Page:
Incidentally there was a Tipperary presence on the UCC team also with Shane Bourke at corner forward and James Barry at wing back. Shane Bourke is in danger of becoming the one-hit wonder of Tipperary hurling following last year’s league game against Galway. He wasn’t togged out for lastSeptember’s All Ireland and didn’t make a career-changing impression on Sunday either. Next Sunday Tipperary play Leinster club champions, Coolderry, at Cloughjordan as training steps up in pace. Ken Hogan manages Coolderry who are busy preparing for an All Ireland club semi-final date with Gort. Again it should be a useful work-out for the Tipp lads as they prepare for the Waterford Crystal tie with LIT the following week. This game has been brought forward a week and I understand is likely to be played in Dolla since there’s already a club fixture in Nenagh that Sunday.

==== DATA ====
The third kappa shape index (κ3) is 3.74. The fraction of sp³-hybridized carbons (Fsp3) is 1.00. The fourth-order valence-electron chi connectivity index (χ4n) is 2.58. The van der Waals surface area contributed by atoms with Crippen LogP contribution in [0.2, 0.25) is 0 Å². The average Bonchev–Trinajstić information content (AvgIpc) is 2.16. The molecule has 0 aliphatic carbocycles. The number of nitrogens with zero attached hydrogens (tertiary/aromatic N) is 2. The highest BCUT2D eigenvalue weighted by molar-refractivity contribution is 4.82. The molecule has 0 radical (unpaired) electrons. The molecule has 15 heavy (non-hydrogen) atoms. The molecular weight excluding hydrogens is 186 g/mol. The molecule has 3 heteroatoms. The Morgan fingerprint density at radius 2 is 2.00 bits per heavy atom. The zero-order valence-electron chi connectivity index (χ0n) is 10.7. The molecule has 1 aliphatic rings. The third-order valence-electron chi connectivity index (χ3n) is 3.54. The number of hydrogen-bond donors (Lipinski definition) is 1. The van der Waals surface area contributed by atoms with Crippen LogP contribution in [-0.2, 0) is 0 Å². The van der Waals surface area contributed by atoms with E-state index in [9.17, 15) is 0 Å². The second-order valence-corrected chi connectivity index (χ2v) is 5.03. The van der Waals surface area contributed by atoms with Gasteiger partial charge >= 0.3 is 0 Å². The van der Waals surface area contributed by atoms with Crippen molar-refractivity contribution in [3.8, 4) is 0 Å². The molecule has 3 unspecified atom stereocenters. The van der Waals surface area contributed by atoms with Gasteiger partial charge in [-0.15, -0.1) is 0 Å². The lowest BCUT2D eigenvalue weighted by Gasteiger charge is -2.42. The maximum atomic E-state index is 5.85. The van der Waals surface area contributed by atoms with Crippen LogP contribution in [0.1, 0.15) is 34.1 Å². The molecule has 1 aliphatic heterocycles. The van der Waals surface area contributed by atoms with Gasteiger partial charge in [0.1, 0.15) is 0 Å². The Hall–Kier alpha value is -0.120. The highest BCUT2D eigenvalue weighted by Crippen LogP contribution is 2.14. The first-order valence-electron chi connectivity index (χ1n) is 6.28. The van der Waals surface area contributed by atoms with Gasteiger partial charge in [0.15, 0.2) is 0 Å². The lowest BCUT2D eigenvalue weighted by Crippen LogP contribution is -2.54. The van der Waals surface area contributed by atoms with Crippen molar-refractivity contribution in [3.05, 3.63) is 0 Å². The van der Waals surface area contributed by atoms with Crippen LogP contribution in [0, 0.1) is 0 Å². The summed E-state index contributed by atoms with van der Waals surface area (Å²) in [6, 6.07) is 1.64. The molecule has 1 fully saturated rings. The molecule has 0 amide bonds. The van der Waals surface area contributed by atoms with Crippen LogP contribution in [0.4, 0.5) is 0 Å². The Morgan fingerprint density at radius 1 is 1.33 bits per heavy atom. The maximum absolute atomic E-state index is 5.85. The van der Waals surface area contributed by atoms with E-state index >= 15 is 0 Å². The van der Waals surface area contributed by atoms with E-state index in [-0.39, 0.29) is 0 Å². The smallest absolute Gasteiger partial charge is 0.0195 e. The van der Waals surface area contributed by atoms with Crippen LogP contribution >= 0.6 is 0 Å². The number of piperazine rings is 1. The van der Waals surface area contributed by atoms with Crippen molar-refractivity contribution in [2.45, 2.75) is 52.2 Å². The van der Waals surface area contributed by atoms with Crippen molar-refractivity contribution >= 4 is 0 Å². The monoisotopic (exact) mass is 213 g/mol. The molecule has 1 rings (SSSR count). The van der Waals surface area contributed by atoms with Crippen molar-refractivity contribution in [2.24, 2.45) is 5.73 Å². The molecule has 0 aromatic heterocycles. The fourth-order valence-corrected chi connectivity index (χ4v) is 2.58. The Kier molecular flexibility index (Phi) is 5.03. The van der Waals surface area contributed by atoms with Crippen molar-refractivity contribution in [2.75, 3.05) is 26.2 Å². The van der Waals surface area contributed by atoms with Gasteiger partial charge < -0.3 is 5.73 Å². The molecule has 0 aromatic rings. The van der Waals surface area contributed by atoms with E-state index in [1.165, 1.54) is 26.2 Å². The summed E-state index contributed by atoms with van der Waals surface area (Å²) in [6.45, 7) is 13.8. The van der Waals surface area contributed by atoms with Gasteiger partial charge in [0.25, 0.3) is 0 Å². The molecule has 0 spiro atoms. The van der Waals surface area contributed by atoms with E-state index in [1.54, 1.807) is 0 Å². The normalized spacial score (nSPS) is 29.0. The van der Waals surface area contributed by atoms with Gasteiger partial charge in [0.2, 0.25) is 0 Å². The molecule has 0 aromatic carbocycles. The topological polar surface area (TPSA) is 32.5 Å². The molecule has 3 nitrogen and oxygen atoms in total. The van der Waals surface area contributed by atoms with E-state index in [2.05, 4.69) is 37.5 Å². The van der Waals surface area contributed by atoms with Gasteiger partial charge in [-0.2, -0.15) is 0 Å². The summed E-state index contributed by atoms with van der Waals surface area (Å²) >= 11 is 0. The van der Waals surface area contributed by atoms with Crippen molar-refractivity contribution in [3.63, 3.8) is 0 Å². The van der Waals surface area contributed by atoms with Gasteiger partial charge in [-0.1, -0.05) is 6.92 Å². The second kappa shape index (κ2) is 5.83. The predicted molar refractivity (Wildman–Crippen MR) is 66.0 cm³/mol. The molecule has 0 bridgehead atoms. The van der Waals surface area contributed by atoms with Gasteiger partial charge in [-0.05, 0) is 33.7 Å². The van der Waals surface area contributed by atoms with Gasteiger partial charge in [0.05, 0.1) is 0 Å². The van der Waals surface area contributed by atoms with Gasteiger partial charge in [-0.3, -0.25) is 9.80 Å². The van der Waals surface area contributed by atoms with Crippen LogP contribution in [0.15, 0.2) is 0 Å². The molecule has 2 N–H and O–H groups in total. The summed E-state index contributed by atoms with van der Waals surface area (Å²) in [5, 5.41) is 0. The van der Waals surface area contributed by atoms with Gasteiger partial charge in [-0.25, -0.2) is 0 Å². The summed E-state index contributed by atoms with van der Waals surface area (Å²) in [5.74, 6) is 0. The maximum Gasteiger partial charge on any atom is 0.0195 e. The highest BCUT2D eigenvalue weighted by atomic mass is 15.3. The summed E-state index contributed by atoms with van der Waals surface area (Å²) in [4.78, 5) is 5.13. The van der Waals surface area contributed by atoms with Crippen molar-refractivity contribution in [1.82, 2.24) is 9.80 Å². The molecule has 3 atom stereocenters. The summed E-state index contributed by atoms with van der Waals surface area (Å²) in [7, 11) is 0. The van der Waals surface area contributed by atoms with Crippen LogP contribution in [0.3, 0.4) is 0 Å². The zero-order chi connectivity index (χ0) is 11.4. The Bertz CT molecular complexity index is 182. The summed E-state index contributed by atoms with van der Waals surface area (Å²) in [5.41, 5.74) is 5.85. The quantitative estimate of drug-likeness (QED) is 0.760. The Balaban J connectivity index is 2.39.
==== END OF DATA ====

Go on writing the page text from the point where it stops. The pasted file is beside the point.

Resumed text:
The following week there’s mention of a possible charity game between a Tipperary selection and the Munster inter-provincial side, which this year has Liam Sheedy and Eamonn O’Shea on the management team. Munster play Leinster at Nowlan Park on 19 February. This is the GAA’s latest attempt to deliver CPR to the old-style Railway Cup competitions, which have effectively been comatose for many years now. M. Donnelly continues to throw money at the competition and the GAA simply won’t let go.